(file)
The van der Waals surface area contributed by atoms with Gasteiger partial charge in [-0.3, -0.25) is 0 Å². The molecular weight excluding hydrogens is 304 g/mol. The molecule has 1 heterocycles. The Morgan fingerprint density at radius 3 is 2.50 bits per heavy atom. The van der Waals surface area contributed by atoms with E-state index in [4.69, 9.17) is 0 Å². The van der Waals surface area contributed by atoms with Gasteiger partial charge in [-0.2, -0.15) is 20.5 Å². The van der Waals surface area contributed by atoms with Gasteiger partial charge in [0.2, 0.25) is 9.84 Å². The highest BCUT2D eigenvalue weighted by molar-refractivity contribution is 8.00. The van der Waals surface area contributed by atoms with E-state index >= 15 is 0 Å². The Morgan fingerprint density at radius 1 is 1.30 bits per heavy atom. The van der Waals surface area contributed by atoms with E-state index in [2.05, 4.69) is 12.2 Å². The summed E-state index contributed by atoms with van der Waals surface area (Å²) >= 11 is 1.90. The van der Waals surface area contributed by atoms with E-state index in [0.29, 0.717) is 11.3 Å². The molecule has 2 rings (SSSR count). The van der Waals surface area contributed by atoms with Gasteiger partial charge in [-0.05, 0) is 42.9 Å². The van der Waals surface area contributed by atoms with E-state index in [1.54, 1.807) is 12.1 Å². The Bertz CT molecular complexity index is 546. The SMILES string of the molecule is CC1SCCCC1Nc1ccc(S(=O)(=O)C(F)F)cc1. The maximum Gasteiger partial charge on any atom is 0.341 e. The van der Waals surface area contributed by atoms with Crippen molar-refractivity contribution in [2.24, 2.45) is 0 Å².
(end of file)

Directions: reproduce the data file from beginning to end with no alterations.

The van der Waals surface area contributed by atoms with Gasteiger partial charge in [-0.3, -0.25) is 0 Å². The molecular weight excluding hydrogens is 304 g/mol. The molecule has 1 heterocycles. The Morgan fingerprint density at radius 3 is 2.50 bits per heavy atom. The van der Waals surface area contributed by atoms with E-state index in [4.69, 9.17) is 0 Å². The van der Waals surface area contributed by atoms with Gasteiger partial charge in [-0.2, -0.15) is 20.5 Å². The van der Waals surface area contributed by atoms with Gasteiger partial charge in [0.2, 0.25) is 9.84 Å². The highest BCUT2D eigenvalue weighted by molar-refractivity contribution is 8.00. The van der Waals surface area contributed by atoms with E-state index >= 15 is 0 Å². The Morgan fingerprint density at radius 1 is 1.30 bits per heavy atom. The van der Waals surface area contributed by atoms with E-state index in [2.05, 4.69) is 12.2 Å². The summed E-state index contributed by atoms with van der Waals surface area (Å²) >= 11 is 1.90. The van der Waals surface area contributed by atoms with E-state index in [0.29, 0.717) is 11.3 Å². The molecule has 2 rings (SSSR count). The van der Waals surface area contributed by atoms with Gasteiger partial charge in [-0.05, 0) is 42.9 Å². The van der Waals surface area contributed by atoms with E-state index in [1.54, 1.807) is 12.1 Å². The Bertz CT molecular complexity index is 546. The SMILES string of the molecule is CC1SCCCC1Nc1ccc(S(=O)(=O)C(F)F)cc1. The maximum Gasteiger partial charge on any atom is 0.341 e. The van der Waals surface area contributed by atoms with Crippen molar-refractivity contribution in [2.24, 2.45) is 0 Å².